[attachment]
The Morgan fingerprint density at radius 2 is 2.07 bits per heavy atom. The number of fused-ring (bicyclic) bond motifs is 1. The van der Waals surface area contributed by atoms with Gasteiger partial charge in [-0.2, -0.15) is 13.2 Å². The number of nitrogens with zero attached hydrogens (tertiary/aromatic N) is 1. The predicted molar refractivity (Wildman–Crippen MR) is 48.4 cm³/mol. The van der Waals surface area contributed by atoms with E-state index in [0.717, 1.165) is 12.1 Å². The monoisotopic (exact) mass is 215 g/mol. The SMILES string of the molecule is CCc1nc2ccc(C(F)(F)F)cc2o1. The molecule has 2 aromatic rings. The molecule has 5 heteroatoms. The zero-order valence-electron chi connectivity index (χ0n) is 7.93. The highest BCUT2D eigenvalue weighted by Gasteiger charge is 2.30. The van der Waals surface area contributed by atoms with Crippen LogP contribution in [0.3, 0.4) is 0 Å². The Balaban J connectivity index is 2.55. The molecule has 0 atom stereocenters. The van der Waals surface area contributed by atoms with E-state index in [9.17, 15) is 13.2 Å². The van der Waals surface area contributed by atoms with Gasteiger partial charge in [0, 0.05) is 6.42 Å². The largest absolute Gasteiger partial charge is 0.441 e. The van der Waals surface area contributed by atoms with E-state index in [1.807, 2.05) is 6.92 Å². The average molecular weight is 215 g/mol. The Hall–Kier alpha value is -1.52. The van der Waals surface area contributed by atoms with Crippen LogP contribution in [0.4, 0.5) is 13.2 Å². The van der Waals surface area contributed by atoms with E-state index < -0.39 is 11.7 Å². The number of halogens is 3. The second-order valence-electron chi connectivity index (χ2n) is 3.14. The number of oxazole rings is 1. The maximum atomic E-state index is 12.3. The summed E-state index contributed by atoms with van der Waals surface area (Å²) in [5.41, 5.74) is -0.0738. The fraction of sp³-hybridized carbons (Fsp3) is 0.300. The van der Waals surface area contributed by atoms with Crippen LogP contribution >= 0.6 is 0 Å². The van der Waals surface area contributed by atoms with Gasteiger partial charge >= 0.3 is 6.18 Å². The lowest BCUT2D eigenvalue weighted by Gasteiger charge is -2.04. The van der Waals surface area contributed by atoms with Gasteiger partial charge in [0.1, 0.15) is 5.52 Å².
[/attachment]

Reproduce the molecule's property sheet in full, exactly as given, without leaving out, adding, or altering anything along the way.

The Morgan fingerprint density at radius 2 is 2.07 bits per heavy atom. The number of fused-ring (bicyclic) bond motifs is 1. The van der Waals surface area contributed by atoms with Gasteiger partial charge in [-0.2, -0.15) is 13.2 Å². The number of nitrogens with zero attached hydrogens (tertiary/aromatic N) is 1. The predicted molar refractivity (Wildman–Crippen MR) is 48.4 cm³/mol. The van der Waals surface area contributed by atoms with E-state index in [0.717, 1.165) is 12.1 Å². The monoisotopic (exact) mass is 215 g/mol. The SMILES string of the molecule is CCc1nc2ccc(C(F)(F)F)cc2o1. The molecule has 2 aromatic rings. The molecule has 5 heteroatoms. The zero-order valence-electron chi connectivity index (χ0n) is 7.93. The highest BCUT2D eigenvalue weighted by Gasteiger charge is 2.30. The van der Waals surface area contributed by atoms with Crippen LogP contribution in [0.3, 0.4) is 0 Å². The Balaban J connectivity index is 2.55. The molecule has 0 atom stereocenters. The van der Waals surface area contributed by atoms with E-state index in [9.17, 15) is 13.2 Å². The van der Waals surface area contributed by atoms with Gasteiger partial charge in [0, 0.05) is 6.42 Å². The largest absolute Gasteiger partial charge is 0.441 e. The van der Waals surface area contributed by atoms with E-state index in [1.807, 2.05) is 6.92 Å². The average molecular weight is 215 g/mol. The Hall–Kier alpha value is -1.52. The van der Waals surface area contributed by atoms with Crippen LogP contribution in [0.4, 0.5) is 13.2 Å². The van der Waals surface area contributed by atoms with E-state index < -0.39 is 11.7 Å². The number of halogens is 3. The second-order valence-electron chi connectivity index (χ2n) is 3.14. The number of oxazole rings is 1. The maximum atomic E-state index is 12.3. The summed E-state index contributed by atoms with van der Waals surface area (Å²) in [5.41, 5.74) is -0.0738. The fraction of sp³-hybridized carbons (Fsp3) is 0.300. The van der Waals surface area contributed by atoms with Crippen LogP contribution >= 0.6 is 0 Å². The van der Waals surface area contributed by atoms with Gasteiger partial charge >= 0.3 is 6.18 Å². The lowest BCUT2D eigenvalue weighted by Gasteiger charge is -2.04. The van der Waals surface area contributed by atoms with Gasteiger partial charge in [0.1, 0.15) is 5.52 Å².